The heart of winter is a time of year when soccer makes more news off the field than on it.
It’s the middle of the club campaign throughout almost all of Europe, and with team needs and expiring contracts at the forefront, the twice-annual transfer season furnishes a heavy dose of hysteria and spending.
Trades are uncommon in traditional soccer circles, so club executives and agents gather in a virtual marketplace, drenched in rumor and back-channel discussion, in attempts to finalize transactions of both minor and massive impact before the deadline.
The month-long midseason window for Europe’s five most powerful leagues (in England, Germany, Spain, Italy and France) closed Friday with numerous moves. The Premier League alone spent $607 million, dwarfing its record of $318 million seven years ago.
More than 60 percent of expenditures in England involved the top six clubs: Manchester City, Manchester United, Liverpool, Chelsea, Tottenham Hotspur and Arsenal. Those big teams typically wait until the three-month summer window to make big splashes, but in this case, they saw opportunity.
Liverpool was involved in the two biggest deals, buying Dutch defender Virgil van Dijk from Southampton for $100 million and selling attacker Philippe Coutinho to Barcelona for $153 million.
Arsenal welcomed an attacker and bid farewell to two others: Pierre-Emerick Aubameyang arrived from Borussia Dortmund for $80 million, while Theo Wolcott left for Everton for $28 million, and Olivier Giroud went to Chelsea for $23 million.
There was an intriguing exchange of players – it’s called a swap, not a trade, in England – as Arsenal sent striker Alexis Sanchez to Manchester United for midfielder Henrikh Mkhitaryan.
With his contract expiring this summer, Sanchez was going to leave anyway. Mkhitaryan did not have a bright future at Old Trafford. Both produced right away Saturday: Mkhitaryan posted three assists, including one to Aubameyang, in a 5-1 victory over Everton, while Sanchez had a goal in a 2-0 triumph over Huddersfield Town.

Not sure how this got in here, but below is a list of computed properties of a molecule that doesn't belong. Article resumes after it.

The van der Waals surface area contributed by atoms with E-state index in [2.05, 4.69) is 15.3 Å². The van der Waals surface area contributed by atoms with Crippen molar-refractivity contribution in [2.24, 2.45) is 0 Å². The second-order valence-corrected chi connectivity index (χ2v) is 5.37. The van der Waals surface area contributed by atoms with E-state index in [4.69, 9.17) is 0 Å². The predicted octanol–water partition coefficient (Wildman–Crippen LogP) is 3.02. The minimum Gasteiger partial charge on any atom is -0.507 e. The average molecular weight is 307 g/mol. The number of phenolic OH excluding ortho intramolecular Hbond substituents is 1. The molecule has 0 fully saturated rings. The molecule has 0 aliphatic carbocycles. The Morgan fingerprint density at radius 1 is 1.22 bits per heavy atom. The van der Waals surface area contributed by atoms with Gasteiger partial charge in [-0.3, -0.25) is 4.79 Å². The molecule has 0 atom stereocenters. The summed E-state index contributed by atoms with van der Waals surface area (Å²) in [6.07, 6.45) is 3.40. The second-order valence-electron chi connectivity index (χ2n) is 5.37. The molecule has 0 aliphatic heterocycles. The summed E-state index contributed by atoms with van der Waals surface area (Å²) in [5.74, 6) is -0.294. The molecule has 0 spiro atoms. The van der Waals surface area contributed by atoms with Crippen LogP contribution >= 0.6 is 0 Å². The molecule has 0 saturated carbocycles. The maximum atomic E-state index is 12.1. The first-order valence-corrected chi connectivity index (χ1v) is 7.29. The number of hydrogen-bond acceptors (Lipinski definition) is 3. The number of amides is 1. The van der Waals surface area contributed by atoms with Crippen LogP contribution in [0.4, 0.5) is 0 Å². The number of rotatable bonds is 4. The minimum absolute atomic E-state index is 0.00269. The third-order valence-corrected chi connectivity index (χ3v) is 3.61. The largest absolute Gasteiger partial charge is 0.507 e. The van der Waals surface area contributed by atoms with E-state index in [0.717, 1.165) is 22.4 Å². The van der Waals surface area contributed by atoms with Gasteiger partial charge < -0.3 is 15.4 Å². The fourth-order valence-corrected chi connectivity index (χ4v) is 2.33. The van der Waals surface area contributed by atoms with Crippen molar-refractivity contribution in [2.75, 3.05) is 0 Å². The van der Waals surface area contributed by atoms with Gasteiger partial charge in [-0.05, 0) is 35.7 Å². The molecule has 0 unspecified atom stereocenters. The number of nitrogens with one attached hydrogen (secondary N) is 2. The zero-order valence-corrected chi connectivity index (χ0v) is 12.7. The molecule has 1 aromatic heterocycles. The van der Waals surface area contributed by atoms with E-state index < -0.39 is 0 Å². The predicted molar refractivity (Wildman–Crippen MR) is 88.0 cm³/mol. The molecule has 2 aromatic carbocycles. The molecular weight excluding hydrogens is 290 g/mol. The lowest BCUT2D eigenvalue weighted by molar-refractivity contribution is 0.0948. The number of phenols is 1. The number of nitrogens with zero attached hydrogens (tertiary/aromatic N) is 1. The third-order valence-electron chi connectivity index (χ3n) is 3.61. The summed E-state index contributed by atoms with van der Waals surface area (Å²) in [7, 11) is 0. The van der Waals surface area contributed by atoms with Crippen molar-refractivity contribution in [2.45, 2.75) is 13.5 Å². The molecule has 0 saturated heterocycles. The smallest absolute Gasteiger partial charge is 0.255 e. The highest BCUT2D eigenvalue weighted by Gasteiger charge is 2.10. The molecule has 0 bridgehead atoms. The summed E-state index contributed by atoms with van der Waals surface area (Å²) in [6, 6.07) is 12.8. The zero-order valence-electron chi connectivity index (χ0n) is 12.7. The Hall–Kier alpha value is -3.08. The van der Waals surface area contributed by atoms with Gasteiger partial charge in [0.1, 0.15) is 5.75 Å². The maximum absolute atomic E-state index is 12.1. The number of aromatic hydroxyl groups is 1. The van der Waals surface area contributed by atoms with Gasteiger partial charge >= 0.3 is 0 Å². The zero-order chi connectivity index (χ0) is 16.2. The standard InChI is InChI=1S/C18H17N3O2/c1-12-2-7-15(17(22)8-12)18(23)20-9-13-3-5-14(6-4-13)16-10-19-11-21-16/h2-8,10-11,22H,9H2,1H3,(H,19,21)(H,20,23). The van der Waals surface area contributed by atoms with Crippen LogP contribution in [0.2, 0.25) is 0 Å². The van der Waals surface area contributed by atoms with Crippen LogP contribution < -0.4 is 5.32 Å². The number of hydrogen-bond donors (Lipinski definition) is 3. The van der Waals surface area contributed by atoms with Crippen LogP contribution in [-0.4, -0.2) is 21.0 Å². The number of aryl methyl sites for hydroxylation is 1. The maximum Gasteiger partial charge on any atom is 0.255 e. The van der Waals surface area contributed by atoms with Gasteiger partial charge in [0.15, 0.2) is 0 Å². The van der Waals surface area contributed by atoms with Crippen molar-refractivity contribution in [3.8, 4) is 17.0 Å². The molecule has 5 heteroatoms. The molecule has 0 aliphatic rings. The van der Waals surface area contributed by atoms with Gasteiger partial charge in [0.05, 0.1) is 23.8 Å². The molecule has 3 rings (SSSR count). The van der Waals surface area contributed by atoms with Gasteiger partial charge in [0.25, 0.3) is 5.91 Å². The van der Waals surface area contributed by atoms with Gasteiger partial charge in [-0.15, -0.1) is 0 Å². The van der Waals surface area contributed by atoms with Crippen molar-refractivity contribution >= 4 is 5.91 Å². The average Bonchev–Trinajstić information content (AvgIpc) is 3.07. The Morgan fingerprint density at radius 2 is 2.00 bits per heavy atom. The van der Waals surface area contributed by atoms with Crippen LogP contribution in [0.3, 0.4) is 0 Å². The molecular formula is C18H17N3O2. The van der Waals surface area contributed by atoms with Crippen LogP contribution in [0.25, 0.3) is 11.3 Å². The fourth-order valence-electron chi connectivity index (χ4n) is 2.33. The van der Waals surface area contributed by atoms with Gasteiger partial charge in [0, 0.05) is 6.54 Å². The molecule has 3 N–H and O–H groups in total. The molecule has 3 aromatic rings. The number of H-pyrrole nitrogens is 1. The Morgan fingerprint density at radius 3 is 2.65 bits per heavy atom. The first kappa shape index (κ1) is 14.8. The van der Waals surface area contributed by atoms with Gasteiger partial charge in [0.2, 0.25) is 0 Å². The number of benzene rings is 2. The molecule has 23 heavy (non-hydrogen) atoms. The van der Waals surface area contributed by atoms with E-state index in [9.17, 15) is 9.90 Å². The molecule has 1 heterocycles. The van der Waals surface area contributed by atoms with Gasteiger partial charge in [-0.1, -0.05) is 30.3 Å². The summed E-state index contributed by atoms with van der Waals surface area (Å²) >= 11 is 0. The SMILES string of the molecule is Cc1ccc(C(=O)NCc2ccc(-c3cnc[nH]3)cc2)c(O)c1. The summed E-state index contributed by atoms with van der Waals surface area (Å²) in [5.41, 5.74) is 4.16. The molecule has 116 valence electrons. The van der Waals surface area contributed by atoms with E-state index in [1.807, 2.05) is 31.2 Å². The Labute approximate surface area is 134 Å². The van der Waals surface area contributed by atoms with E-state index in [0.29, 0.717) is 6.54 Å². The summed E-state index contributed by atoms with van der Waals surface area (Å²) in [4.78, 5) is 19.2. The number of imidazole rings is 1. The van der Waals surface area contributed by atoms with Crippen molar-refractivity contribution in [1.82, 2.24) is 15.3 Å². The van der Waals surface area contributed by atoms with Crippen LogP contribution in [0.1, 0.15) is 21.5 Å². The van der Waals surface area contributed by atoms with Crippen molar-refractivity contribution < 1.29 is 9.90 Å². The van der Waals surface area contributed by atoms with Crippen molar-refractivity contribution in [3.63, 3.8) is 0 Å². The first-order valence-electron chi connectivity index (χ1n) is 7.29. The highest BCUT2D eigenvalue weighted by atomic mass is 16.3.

Coutinho, a Brazilian winger, will line up with Lionel Messi and Luis Suarez at Barcelona, which, with 18 victories and four draws in 22 league matches, is running away with the Spanish title. Premier League leader Manchester City, enjoying a 13-point gap over crosstown rival United, added French defender Aymeric Laporte from Athletic Bilbao for $80 million.
While European clubs sought midseason help, MLS teams are in the preseason market – with a fraction of the spending power. That said, with pay scales rising and additional acquisition funds now available, MLS is making gains.
Atlanta United, an ambitious and wealthy organization entering its second season, set a league record by spending an estimated $15 million to purchase Ezequiel Barco, an 18-year-old midfielder, from Argentine club Independiente.
Before the inaugural season, Atlanta acquired Miguel Almiron (nine goals, 14 assists) for $8 million and Josef Martinez (19 goals, one assist) for an undisclosed fee. In the past six months, Atlanta reportedly turned down large offers from abroad for both players.
The big winter rumor: Swedish superstar Zlatan Ibrahimovic, 36, to the Los Angeles Galaxy. At the moment, he remains with Manchester United after suffering a major knee injury last spring. The MLS transfer window is open until early May.
Several prominent MLS players left on transfers: Orlando City forward Cyle Larin (Besiktas in Turkey) and New York City FC forward Jack Harrison (Manchester City) on multimillion dollar moves, and D.C. United goalkeeper Bill Hamid (Midtjylland in Denmark) and Columbus Crew forward Kekuta Manneh (Pachuca in Mexico) for no fees because they were free agents.
The Montreal Impact sold Ballou Tabla, 18, to Barcelona for an undisclosed amount.
Midfielders Perry Kitchen (Los Angeles Galaxy) and Oriol Rosell (Orlando City) returned to MLS from abroad, while three defenders with U.S. ties will play here for the first time: Edgar Castillo (Colorado Rapids after 11 years in Mexico), Adam Henley (Real Salt Lake after seven years with Blackburn Rovers) and Shawn Barry (Real Salt Lake after seven years in Europe).
While transfers play a part in MLS roster construction, trades continue to carry heavy impact.
This winter, several standouts changed teams: Darlington Nagbe (Portland to Atlanta), Sacha Kljestan (New York Red Bulls to Orlando), Benny Feilhaber (Kansas City to Los Angeles FC), David Accam (Chicago to Philadelphia), Ola Kamara (Columbus to L.A. Galaxy), Kei Kamara (New England to Vancouver), Gyasi Zardes (Galaxy to Columbus) and Justin Meram (Columbus to Orlando).